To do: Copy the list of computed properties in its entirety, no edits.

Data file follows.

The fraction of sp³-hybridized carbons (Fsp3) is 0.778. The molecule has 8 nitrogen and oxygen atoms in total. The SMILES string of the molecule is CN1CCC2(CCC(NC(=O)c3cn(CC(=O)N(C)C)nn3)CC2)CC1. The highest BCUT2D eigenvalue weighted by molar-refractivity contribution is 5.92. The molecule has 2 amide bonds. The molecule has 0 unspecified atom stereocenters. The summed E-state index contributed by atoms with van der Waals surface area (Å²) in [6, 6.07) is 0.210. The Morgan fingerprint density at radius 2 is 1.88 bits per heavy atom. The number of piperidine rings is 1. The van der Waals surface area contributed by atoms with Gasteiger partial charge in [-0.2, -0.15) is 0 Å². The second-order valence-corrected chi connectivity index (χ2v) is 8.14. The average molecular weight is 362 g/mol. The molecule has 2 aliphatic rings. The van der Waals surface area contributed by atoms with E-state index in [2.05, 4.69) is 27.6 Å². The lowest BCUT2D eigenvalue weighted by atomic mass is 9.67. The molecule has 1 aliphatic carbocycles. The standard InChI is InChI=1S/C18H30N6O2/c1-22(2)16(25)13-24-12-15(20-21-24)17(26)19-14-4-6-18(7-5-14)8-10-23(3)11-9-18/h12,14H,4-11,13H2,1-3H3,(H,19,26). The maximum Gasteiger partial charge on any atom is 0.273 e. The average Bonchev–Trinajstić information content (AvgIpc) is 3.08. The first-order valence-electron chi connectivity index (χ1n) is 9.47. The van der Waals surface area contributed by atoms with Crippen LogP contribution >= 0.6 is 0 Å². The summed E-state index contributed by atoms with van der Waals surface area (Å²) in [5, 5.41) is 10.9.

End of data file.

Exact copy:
The fraction of sp³-hybridized carbons (Fsp3) is 0.778. The molecule has 8 nitrogen and oxygen atoms in total. The SMILES string of the molecule is CN1CCC2(CCC(NC(=O)c3cn(CC(=O)N(C)C)nn3)CC2)CC1. The highest BCUT2D eigenvalue weighted by molar-refractivity contribution is 5.92. The molecule has 2 amide bonds. The molecule has 0 unspecified atom stereocenters. The summed E-state index contributed by atoms with van der Waals surface area (Å²) in [6, 6.07) is 0.210. The Morgan fingerprint density at radius 2 is 1.88 bits per heavy atom. The number of piperidine rings is 1. The van der Waals surface area contributed by atoms with Gasteiger partial charge in [-0.2, -0.15) is 0 Å². The second-order valence-corrected chi connectivity index (χ2v) is 8.14. The average molecular weight is 362 g/mol. The molecule has 2 aliphatic rings. The van der Waals surface area contributed by atoms with E-state index in [2.05, 4.69) is 27.6 Å². The lowest BCUT2D eigenvalue weighted by atomic mass is 9.67. The molecule has 1 aliphatic carbocycles. The standard InChI is InChI=1S/C18H30N6O2/c1-22(2)16(25)13-24-12-15(20-21-24)17(26)19-14-4-6-18(7-5-14)8-10-23(3)11-9-18/h12,14H,4-11,13H2,1-3H3,(H,19,26). The maximum Gasteiger partial charge on any atom is 0.273 e. The average Bonchev–Trinajstić information content (AvgIpc) is 3.08. The first-order valence-electron chi connectivity index (χ1n) is 9.47. The van der Waals surface area contributed by atoms with Crippen LogP contribution >= 0.6 is 0 Å². The summed E-state index contributed by atoms with van der Waals surface area (Å²) in [5, 5.41) is 10.9.